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Bay Times and Record Observer: Franchot visits Sweet Bay Magnolia Academy

STEVENSVILLE — Maryland State Comptroller Peter Franchot visited Sweet Bay Magnolia Academy Wednesday, May 15, to tour the private school and discuss the successes and challenges in its approach to education and special needs students.

Among the various therapies offered are individualized and program wide applied behavior analysis guidance and supervision, intensive speech therapy, and occupational therapy and sensory integration.

The academy also limits classroom sizes to an average of five students, an average student to teacher ratio of three to one, and a curriculum with a focus on science, technology, engineering, art and math.

“I support any effort to look at this school more as a template for the rest of the state,” said Franchot. “There so much money being spent by the state and I love the idea of being able to justify state support for schools like this down the road. We’re sitting in a small ocean of cash right now, but we need to move schools like this up on the list.”

While Sweet Bay Magnolia Academy boasts many supporters, the costs associated with being a historic building often presents issues with space and funds for expansion. According to Amelia Foxwell, the school’s CEO, the need is only growing with more special needs kids looking for such therapy options.

“Our building and having funding space that will work work for these kids and modifying it further is the most expensive thing,” said Foxwell. “The school paid $280,000 for a sprinkler system from the profits of the therapy agents. Everything that is done here and the therapists themselves is paid for from that source as well.”

Upon finding a school with such services, parents routinely brave long commutes to ensure their children are enrolled with one mother on the tour admitting her family relocated to the county to be closer to Magnolia Academy.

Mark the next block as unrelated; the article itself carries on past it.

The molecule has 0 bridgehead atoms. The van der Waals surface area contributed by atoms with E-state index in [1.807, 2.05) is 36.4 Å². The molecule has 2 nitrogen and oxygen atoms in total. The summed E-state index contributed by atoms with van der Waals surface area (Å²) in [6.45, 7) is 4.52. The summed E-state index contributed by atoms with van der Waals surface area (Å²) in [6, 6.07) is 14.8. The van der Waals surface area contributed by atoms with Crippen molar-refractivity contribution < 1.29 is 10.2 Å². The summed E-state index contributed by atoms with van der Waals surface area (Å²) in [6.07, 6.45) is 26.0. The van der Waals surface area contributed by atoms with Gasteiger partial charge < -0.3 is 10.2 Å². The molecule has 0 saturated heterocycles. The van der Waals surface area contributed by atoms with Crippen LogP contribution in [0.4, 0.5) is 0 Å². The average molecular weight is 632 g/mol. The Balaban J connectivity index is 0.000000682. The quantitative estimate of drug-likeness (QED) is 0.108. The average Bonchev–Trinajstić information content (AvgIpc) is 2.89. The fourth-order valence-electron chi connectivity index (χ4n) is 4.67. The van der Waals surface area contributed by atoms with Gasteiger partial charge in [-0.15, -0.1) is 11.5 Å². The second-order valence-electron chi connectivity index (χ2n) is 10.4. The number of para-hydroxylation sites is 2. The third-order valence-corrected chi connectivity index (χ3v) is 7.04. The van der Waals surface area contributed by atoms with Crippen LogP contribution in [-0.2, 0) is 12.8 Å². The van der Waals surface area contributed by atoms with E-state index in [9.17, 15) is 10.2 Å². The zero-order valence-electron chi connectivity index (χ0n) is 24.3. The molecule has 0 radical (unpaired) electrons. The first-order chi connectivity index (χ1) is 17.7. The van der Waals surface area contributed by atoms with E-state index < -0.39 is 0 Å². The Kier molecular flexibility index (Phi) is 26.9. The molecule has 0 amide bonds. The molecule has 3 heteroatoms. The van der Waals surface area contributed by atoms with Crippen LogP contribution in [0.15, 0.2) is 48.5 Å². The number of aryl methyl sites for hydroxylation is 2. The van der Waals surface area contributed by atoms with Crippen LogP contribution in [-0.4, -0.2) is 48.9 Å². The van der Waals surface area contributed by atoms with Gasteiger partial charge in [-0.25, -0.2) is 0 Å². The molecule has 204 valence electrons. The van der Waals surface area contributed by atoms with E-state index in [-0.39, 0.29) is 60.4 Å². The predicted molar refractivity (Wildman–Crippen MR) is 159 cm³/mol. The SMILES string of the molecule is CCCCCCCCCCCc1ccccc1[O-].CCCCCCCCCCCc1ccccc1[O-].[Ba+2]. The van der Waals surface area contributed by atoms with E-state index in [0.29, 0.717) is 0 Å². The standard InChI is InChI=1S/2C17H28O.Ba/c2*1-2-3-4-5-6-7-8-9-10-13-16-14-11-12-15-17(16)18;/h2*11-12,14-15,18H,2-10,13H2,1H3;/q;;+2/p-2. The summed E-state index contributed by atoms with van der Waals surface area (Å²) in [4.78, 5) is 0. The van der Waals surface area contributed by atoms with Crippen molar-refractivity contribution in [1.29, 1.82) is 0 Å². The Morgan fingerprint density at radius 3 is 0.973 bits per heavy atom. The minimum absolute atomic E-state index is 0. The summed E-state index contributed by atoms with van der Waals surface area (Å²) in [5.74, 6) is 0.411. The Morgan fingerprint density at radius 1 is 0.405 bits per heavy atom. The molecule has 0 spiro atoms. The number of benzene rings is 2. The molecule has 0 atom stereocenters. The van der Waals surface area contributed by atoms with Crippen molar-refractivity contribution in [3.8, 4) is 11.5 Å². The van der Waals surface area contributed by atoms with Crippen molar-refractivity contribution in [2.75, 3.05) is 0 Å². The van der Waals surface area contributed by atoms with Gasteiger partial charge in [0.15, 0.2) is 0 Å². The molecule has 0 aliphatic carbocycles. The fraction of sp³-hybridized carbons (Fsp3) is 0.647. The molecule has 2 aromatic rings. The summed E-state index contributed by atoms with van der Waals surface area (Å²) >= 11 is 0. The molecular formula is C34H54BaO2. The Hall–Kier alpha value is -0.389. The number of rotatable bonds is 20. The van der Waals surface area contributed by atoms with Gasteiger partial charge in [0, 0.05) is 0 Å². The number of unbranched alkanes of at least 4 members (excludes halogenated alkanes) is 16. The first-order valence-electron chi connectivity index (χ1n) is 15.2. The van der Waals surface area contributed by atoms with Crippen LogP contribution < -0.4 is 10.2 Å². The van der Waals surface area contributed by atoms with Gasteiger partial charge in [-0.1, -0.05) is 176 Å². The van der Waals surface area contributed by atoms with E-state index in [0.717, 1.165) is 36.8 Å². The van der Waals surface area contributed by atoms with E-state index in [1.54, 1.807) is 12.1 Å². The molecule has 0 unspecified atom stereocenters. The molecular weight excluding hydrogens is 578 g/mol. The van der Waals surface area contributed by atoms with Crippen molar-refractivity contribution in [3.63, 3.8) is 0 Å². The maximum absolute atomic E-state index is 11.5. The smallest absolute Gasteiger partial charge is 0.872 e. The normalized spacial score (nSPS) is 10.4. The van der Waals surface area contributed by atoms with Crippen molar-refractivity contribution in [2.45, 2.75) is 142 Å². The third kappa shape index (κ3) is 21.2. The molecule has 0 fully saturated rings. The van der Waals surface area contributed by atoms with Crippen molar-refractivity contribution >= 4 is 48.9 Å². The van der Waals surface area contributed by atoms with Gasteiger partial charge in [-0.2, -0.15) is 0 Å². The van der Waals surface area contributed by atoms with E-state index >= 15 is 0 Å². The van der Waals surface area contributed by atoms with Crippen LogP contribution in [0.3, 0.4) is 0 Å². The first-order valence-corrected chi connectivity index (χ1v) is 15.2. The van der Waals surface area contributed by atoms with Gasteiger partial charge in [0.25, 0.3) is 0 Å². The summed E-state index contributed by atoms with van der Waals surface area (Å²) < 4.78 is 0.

Working with the school is Abintra Breakthrough Services. While Abintra is not based in a school program it does provide consulting and sub-contracting services to school programs as well as private state agencies. It provides in-office intensive ABA programs and accept most insurance.

For Jen Kelley, the school’s director of therapy, finding new ways to engage students involves thinking outside the box, like a room complete with moon bounce that is far more than just a game.

“That room works the gross motor movements because many children with autism have low muscle tone,” said Kelley. “Students are given specific tasks to build their core muscles to increase balance and coordination. We don’t want the kids to know they’re getting therapy, so rooms like that build those large muscle groups.”

Finally during the visit, Franchot awarded the school with a citation for their “individualized education experience and their invaluable programs.”

Franchot went further to say that their intensive therapies are among some of reasons why the location draws families from the surrounding five counties.

More information on the Sweet Bay Magnolia Academy is available at 443-249-3368 or at www.mcardlecen ter.com.

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